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Unequal Burden to Unique Opportunity: 10 Ways to Boost Adaptation Finance for Small Island Developing States

June 13, 2022

This blog was co-authored by Dr. Caroline Staub, Climate Adaptation Specialist (Abt Global); Leisa Gibson, Senior GEDSI and Localization Adviser (Abt in Britain and Abt Australia); and Anaitée Mills, Jamaica Energy Resilience Alliance (Cadmus Group).

It’s highly ironic that the countries most affected by climate change receive the least amount of funding to cope with those impacts. This is particularly true for small island developing states (SIDS), because of their relative size, isolation, and exposure to climate hazards. For people living on the coasts of low-lying islands—many who earn low wages and live in poorly constructed houses—challenges from sea-level rise, altered rainfall patterns, and storm-surges threaten their very existence. SIDS are ideal laboratories for climate adaptation solutions—investing in these small nations provide a win-win for the long-suffering residents and developed nations that are seeking to address climate change.

We’re recommending 10 ways to increase climate finance for SIDS, including recognizing their position as leaders in implementing climate financing; ensuring support for long-term and inclusive national adaptation investment plans on SIDS; inviting women and young leaders from SIDS to participate in climate policy, action, financing, and leadership; and offering improved financing terms to SIDS.

An Unequal Burden … and an Opportunity

SIDS shoulder disproportionately high financial burdens due to debt and the increased cost of capital brought about by greater exposure to climate risks. Two-plus years of a global pandemic have also disproportionately affected SIDS, many of which depend heavily on tourism revenue. Only 2 percent of global finance for adaptation flows towards SIDS, and the unique set of vulnerabilities in SIDS—including limited resources, geographic dispersion and isolation from markets—limit  implementation of adaptation options and resilience building.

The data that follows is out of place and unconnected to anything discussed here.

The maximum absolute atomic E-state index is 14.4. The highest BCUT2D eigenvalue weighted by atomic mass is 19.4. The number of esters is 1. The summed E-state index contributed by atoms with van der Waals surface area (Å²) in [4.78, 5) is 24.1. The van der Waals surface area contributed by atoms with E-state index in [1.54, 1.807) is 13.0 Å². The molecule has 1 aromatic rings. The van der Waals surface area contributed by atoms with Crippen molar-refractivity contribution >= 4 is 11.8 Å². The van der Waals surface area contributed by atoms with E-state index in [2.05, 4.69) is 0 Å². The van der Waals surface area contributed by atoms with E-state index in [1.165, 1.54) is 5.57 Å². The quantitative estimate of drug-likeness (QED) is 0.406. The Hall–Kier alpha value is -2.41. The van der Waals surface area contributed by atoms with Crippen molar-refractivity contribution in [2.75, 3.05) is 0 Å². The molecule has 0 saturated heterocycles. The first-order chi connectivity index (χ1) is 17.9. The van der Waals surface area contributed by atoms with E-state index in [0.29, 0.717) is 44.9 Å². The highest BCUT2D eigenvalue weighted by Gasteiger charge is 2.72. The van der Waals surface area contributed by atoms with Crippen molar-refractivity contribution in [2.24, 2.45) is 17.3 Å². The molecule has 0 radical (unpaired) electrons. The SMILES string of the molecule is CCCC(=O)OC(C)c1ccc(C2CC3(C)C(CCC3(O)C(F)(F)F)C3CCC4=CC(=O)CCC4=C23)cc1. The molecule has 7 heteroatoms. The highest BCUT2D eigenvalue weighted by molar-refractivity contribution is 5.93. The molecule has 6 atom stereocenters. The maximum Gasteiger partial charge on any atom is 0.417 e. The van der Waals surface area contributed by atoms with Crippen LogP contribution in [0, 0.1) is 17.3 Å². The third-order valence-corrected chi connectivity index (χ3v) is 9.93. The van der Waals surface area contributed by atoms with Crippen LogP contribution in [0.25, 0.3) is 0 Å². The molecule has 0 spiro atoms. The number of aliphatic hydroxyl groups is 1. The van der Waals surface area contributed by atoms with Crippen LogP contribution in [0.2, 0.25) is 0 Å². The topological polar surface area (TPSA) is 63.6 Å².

However, SIDS also offer unique—and valuable—opportunities for understanding the physical, social, and economic effects of climate change on human populations and the results of adaptation solutions deployed at different scales. Relative to mainland countries, they are small systems with small (though high-density) populations and defined physical boundaries. Therefore, interventions on adaptation and energy transition may be evaluated in less time and require fewer resources. SIDS are already amongst the most ambitious drivers of climate action and, with investment, could become the “hubs” of financial innovation, data-driven solutions, new strategies for resource efficiency, and the application of new metrics/methods for technical design for adaptation projects.

Ten Steps to Greater Equality in Global Climate Finance

The following are 10 steps to creating a pipeline of knowledge and financing between SIDS and climate finance.

1. Recognize the global leadership of SIDS in adapting to climate change through innovative solutions. Ensure a central role for SIDS in determining and allocating adaptation finance and promoting climate finance architecture reform and restructuring by increasing SIDS leadership in global climate change finance institutions, international finance negotiations, and governing boards.